All about spondylolisthesis
Many patients that are diagnosed with spondylolisthesis but have absolutely no idea what it is. Mr David Bell, complex spine surgeon, will explain what it is, the symptoms it causes and how it is treated.
Spondylolisthesis is when a vertebra (bone in the spine) slips out of place, usually forward relative to another vertebra. There is a big misconception that spondylolisthesis is related to a slipped disc, however this is not the cases. A slipped is when spinal disc between the vertebrae ruptures.
Five major types of spondylolisthesis
1. Dysplastic spondylolisthesis – a congenital defect where part of the vertebra called the facet causes it to slip forward.
2. Isthmic spondylolisthesis – a defect in the vertebra which can cause it to slip
3. Degenerative spondylolisthesis – due to ageing and arthritic changes in the joints
4. Traumatic spondylolisthesis – a sudden injury or trauma such as fracture to the spine
5. Pathologic spondylolisthesis – a weakness in the spine, possibly caused by a tumour or disease
What typically causes spondylolisthesis?
The cause of spondylolisthesis varies, some people have the defect from birth, and if they have no symptoms it may not be diagnosed until later in life. Other causes of spondylolisthesis are:
· Sports injury such as gymnastics
· Degeneration (ageing or overuse)
· Tumour or illness
· Sudden injury or trauma
· Birth defect
Symptoms of spondylolisthesis can be associated with other conditions, which is why many people do not realise that they have this condition.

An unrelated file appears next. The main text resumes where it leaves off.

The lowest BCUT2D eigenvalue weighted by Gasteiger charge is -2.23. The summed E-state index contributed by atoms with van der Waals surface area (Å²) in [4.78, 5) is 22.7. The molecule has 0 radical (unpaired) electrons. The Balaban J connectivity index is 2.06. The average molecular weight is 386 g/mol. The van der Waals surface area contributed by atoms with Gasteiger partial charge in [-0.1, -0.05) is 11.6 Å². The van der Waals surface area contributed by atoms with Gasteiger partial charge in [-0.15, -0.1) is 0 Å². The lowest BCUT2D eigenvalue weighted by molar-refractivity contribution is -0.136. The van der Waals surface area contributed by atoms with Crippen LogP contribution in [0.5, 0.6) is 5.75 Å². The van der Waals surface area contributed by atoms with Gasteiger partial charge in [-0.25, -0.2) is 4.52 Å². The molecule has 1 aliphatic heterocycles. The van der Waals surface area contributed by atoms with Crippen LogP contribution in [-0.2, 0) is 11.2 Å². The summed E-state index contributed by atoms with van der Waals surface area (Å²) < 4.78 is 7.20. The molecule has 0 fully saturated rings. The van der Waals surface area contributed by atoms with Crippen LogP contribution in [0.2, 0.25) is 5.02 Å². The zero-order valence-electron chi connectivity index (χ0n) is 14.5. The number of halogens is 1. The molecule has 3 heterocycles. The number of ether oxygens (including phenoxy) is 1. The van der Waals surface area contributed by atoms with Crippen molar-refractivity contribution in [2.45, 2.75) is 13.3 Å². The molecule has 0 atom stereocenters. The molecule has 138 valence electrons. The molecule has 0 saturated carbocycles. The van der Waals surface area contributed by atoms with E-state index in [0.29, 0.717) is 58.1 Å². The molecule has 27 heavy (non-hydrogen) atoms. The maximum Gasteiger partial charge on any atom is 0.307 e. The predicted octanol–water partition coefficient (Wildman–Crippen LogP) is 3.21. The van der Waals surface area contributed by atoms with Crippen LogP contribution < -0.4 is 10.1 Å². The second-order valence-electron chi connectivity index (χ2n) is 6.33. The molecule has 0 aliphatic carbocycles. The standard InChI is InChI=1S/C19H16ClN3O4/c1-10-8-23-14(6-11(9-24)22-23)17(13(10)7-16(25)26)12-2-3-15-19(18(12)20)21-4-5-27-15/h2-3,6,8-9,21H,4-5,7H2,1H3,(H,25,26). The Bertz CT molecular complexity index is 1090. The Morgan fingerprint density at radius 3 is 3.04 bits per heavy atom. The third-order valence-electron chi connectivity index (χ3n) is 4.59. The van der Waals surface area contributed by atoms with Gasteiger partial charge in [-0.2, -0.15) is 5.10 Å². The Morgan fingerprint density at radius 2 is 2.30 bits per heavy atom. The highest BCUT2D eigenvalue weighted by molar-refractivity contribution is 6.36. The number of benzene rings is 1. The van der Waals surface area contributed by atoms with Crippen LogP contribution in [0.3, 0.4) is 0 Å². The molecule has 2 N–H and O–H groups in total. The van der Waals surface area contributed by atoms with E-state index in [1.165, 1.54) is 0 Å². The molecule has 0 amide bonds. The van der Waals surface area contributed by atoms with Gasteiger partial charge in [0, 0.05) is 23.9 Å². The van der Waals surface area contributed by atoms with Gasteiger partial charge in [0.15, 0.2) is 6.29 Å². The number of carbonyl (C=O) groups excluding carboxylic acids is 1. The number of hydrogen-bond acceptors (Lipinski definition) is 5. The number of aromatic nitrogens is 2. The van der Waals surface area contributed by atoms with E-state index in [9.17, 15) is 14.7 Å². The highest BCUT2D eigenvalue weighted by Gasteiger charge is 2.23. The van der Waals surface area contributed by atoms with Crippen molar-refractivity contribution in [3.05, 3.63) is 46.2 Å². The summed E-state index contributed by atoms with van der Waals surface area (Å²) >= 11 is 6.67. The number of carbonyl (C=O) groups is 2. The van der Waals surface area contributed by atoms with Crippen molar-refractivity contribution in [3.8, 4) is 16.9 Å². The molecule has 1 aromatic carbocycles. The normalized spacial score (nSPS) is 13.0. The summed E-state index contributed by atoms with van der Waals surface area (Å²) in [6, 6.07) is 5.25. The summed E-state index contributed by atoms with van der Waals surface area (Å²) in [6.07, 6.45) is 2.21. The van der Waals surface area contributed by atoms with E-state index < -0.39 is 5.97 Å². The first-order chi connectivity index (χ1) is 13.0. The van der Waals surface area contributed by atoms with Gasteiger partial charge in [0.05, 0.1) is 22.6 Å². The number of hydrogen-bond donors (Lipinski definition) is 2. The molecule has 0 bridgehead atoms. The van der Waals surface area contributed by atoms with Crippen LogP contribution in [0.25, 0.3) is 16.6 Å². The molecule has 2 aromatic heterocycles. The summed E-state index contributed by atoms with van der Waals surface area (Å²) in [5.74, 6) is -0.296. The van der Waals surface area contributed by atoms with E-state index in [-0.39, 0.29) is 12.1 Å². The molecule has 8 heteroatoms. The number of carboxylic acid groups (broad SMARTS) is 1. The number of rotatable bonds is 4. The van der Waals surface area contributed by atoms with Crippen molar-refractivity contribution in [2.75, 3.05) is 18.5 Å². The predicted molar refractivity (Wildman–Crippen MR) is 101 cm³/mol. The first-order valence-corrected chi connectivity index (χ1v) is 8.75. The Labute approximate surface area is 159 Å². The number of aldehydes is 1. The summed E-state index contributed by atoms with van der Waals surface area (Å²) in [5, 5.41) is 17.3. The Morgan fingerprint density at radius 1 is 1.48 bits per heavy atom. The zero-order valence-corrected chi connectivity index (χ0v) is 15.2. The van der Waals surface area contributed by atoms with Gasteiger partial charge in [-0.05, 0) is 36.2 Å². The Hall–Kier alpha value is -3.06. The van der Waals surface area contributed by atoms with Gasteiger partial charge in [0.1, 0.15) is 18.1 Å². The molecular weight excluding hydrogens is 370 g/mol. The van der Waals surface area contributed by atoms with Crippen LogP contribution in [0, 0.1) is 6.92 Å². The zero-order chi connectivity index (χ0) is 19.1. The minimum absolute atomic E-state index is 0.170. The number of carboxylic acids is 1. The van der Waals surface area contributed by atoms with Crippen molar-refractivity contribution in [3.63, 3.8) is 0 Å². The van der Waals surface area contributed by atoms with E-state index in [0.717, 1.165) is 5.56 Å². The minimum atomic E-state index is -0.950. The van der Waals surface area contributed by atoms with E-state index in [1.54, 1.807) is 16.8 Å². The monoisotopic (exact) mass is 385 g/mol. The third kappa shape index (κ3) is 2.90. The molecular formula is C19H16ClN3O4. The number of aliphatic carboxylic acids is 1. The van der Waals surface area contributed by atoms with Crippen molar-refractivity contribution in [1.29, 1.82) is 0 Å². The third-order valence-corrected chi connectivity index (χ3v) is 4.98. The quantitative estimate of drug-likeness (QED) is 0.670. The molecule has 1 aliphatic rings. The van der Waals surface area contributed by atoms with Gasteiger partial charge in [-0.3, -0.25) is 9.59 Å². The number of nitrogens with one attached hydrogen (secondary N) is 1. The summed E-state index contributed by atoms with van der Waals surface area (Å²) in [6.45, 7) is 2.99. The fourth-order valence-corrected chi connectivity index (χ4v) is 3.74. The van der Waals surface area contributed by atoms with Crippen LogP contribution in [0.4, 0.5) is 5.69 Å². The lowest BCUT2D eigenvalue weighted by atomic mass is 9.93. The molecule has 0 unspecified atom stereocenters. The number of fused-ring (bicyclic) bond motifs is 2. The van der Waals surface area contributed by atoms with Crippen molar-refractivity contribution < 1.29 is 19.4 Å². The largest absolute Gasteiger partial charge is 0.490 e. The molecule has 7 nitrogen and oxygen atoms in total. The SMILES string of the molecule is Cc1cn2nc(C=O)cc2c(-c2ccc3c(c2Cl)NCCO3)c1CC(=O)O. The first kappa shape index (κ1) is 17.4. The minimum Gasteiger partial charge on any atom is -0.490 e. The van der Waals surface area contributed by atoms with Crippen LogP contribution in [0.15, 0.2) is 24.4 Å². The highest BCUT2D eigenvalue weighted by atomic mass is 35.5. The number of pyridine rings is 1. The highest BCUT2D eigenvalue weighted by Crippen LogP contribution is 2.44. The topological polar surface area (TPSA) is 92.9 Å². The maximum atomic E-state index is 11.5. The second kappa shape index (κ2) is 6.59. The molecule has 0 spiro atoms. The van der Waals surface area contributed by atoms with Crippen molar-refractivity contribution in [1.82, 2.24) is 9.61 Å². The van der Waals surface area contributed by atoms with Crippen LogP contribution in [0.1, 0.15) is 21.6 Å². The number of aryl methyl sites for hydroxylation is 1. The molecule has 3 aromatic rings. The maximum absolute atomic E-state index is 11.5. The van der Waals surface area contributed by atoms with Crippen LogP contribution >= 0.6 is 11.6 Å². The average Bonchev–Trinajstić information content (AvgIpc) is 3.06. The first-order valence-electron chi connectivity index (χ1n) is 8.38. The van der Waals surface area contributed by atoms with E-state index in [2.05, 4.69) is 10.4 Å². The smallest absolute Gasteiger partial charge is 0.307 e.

Most common symptoms of spondylolisthesis
· Lower back pain
· Pain and/or weakness in one or both legs or thighs
· A tingling sensation that radiates from lower back down to the legs.
· Tenderness or stiffness in the back
· Tight hamstring and buttock muscles
· Excessive curving of the spine known as lordosis
· Difficulty walking or running
Treatments for spondylolisthesis
There are many different methods that can be used to treat spondylolisthesis. The best place to start would be to simply avoid straining your back, this means not lifting, bending or doing sports, this may give your back a chance to get back to normal. If this is not successful, then your next step would be to anti-inflammatory painkillers like ibuprofen, to help reduce the pain that you are experiencing and bring down the swelling.
Other none surgical method that can be used are to have physiotherapy, stretching the lower back and hamstrings, this will help strengthen the muscles in your back and increase the motion. Corticosteroid injection can also help patients that are experiencing symptoms such as numbness, tingling and pain.
Surgery is always the last resort. Your doctor will only take you down this route if none of the conservative methods of treatments have been successful and the patient is still experiencing symptoms from spondylolisthesis. Another reason that surgery may be suggested is because it is causing trauma to the spine that will be permanent if not treated.
Depending on the type of spondylolisthesis that the patient has will decipher the surgical procedure that is necessary for their specific case. Often a laminectomy (decompression) and spinal fusion with pedicle screw instrumentation will be needed, however precise detail will be discussed with your doctor closer to the time of the surgery.
This article is intended to inform and give insight but not treat, diagnose or replace the advice of a doctor. Always seek medical advice with any questions regarding a medical condition.